Take note of the Chinese

Doing my time teaching in American high schools isn’t meant to sound like prison. I graduated from John Carroll (class of ’99) not with hopes of my students standing on chairs like “Dead Poets Society” but acting more mature and having their parents back me up in difficult situations. However, this wasn’t the case.

Luckily, I’d planned for this possibility. The struggle for, and lack of, professionalism throughout the teaching community I hadn’t planned for, which is why I’m an educator at a university in China. Yes, it’s college level, and the students are more mature, but the respect for teachers in this society is obvious.

It’s odd I received minimal respect as an educator in the states. The U.S. has the numbers to prove its dominance in education in the world arena – we’re the big boys on the block. According to the U.S. Department of Education, $560 billion is spent on education (although too small a percentage finds its way into teachers’ wallets), and more than 30 percent of the best universities in the world are in our country. The U.S. believes it’s No. 1 because of its teachers, right?

Why, then, are we consistently being outperformed in education by other countries? This is especially true of Asian students, especially in math and science. With my first interaction in the Asian classroom, I started thinking it’s not the Chinese education system that’s better necessarily, but the Chinese students who outwork their American counterpart by leaps and bounds. I had one class writing their paper until the end of class and then begging, “I must finish this.”

I, like many, misperceived that students from foreign countries learned by rote memorization and were waterboarded if they didn’t perform to the standards set by their parents or government. On the contrary, although my students are highly motivated, they consistently show higher-level thinking skills. They don’t just repeat information. They question it.

With these higher-level skills, my students perform well. I set the standards and, thereby, receive a professional status. The Chinese are willing to grant professional status to those occupations that require education and skills. Often in the U.S., our society grants jobs as being professional based on income. A professional athlete is an example. While educators struggle to be thought of as professionals, NBA players are deemed professional because they put a ball through a hoop. America has become a country that views professionals as those who garner the most respect and status. No wonder no one wants to be a teacher anymore.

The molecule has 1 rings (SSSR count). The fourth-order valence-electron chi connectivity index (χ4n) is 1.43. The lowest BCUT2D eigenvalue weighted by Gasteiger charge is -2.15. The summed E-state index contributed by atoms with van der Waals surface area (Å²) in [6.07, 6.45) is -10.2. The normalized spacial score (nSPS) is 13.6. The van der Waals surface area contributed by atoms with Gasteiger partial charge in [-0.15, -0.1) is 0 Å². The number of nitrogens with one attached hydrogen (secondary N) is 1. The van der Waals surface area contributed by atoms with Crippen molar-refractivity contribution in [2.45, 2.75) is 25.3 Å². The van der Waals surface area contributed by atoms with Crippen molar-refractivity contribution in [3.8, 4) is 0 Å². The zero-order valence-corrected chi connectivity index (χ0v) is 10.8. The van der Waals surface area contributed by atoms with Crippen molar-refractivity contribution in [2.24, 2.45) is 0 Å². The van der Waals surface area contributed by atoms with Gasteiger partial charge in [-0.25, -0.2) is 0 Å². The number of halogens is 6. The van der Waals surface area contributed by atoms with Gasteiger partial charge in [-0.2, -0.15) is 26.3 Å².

Now, I know what you’re thinking: I’m another bitter teacher who knew what he was getting into, so why don’t I work in the private sector? Well, because I enjoy teaching. As masochistic as it sounds, I enjoy it. But the key word is teaching, not being an emotional sounding board, prison guard, or burnt-out educator trying to explain the sociological concepts of status and role.

Teacher professionalism in the U.S. relies on the theory that if you have higher standards and highly educated teachers, professionalization will come soon after.

(Welcome, year-round school.) The Chinese believe that if having better benefits to draw people to the career, professionalism will follow soon.

I still know what you’re thinking: If you like it so much in China, why don’t you stay there? Well, aside from not having access to unhealthy hot dogs or NFL games on Sundays, being an expat isn’t only showing me what’s wrong with the American education system; it’s also showing me how American students and their parents place blame on everyone but themselves. I don’t have enough room to opine about the No Child Left Behind Act.

I also hope the mysterious stigma of being an educator will lift and society will see there’s a difference between status issues of a profession and role issues associated with performance – how a job is viewed versus what we, as educators, actually do. Public perception shouldn’t determine the respectability of a profession, even in China. America tends to manipulate the facts and place blame wherever the trend lies.

Life’s challenges drive me. That’s part of what draws me to teaching. I’ll continue to perform under pressure. I love the U.S. (it’s my home) but see no reason not to point out and try to fix its flaws.

The occupation of teacher in the U.S. doesn’t rank as high in status compared to other countries, but it should. Parents need to stop looking at teachers as their go-to scapegoat. Everyone is to blame. While we’re bickering about reform efforts instead of teaching, our Chinese competitors have been on the weight bench waiting to step on the field.

Christopher Siders ’99 is an English as a foreign language instructor at the Shenyang University of Engineering in Shenyang, China.

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